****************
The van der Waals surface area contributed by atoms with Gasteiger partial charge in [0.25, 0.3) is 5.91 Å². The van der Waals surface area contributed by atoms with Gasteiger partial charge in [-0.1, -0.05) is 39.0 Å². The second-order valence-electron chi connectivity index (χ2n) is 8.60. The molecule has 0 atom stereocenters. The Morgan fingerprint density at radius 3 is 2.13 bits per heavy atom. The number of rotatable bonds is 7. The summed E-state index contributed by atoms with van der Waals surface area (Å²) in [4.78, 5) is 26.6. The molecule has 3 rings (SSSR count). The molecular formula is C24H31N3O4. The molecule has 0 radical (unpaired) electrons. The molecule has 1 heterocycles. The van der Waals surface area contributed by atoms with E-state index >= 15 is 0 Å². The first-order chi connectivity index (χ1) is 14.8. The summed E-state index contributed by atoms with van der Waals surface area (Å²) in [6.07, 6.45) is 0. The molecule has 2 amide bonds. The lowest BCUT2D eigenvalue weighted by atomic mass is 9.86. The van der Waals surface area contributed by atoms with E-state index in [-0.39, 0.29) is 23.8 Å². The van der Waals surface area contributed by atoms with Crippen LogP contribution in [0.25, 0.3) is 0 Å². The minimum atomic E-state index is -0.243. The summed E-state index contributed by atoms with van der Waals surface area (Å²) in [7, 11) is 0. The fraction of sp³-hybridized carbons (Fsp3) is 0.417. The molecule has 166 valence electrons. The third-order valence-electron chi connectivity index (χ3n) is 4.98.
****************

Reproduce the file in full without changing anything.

The van der Waals surface area contributed by atoms with Gasteiger partial charge in [0.25, 0.3) is 5.91 Å². The van der Waals surface area contributed by atoms with Gasteiger partial charge in [-0.1, -0.05) is 39.0 Å². The second-order valence-electron chi connectivity index (χ2n) is 8.60. The molecule has 0 atom stereocenters. The Morgan fingerprint density at radius 3 is 2.13 bits per heavy atom. The number of rotatable bonds is 7. The summed E-state index contributed by atoms with van der Waals surface area (Å²) in [4.78, 5) is 26.6. The molecule has 3 rings (SSSR count). The molecular formula is C24H31N3O4. The molecule has 0 radical (unpaired) electrons. The molecule has 1 heterocycles. The van der Waals surface area contributed by atoms with E-state index >= 15 is 0 Å². The first-order chi connectivity index (χ1) is 14.8. The summed E-state index contributed by atoms with van der Waals surface area (Å²) in [6.07, 6.45) is 0. The molecule has 2 amide bonds. The lowest BCUT2D eigenvalue weighted by atomic mass is 9.86. The van der Waals surface area contributed by atoms with E-state index in [-0.39, 0.29) is 23.8 Å². The van der Waals surface area contributed by atoms with Crippen LogP contribution in [0.25, 0.3) is 0 Å². The minimum atomic E-state index is -0.243. The summed E-state index contributed by atoms with van der Waals surface area (Å²) in [7, 11) is 0. The fraction of sp³-hybridized carbons (Fsp3) is 0.417. The molecule has 166 valence electrons. The third-order valence-electron chi connectivity index (χ3n) is 4.98.